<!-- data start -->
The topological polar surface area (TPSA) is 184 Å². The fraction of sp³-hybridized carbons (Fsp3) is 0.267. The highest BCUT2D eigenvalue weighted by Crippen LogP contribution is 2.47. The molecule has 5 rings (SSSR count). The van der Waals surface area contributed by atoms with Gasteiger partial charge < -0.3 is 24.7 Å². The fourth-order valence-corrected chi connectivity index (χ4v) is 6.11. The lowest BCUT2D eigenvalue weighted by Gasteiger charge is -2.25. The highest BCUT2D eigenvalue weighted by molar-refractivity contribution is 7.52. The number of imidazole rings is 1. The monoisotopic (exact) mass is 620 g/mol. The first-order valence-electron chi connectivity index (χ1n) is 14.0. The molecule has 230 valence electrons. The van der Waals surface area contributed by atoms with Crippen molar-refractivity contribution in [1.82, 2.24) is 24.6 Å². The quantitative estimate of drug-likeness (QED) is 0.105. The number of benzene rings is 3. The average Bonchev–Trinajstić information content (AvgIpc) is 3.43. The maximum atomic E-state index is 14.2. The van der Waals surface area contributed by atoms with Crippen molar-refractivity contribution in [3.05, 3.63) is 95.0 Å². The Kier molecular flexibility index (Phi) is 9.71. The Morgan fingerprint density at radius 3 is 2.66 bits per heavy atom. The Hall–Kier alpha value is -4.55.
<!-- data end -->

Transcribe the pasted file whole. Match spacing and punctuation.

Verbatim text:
The topological polar surface area (TPSA) is 184 Å². The fraction of sp³-hybridized carbons (Fsp3) is 0.267. The highest BCUT2D eigenvalue weighted by Crippen LogP contribution is 2.47. The molecule has 5 rings (SSSR count). The van der Waals surface area contributed by atoms with Gasteiger partial charge < -0.3 is 24.7 Å². The fourth-order valence-corrected chi connectivity index (χ4v) is 6.11. The lowest BCUT2D eigenvalue weighted by Gasteiger charge is -2.25. The highest BCUT2D eigenvalue weighted by molar-refractivity contribution is 7.52. The number of imidazole rings is 1. The monoisotopic (exact) mass is 620 g/mol. The first-order valence-electron chi connectivity index (χ1n) is 14.0. The molecule has 230 valence electrons. The van der Waals surface area contributed by atoms with Crippen molar-refractivity contribution in [1.82, 2.24) is 24.6 Å². The quantitative estimate of drug-likeness (QED) is 0.105. The number of benzene rings is 3. The average Bonchev–Trinajstić information content (AvgIpc) is 3.43. The maximum atomic E-state index is 14.2. The van der Waals surface area contributed by atoms with Crippen molar-refractivity contribution in [3.05, 3.63) is 95.0 Å². The Kier molecular flexibility index (Phi) is 9.71. The Morgan fingerprint density at radius 3 is 2.66 bits per heavy atom. The Hall–Kier alpha value is -4.55.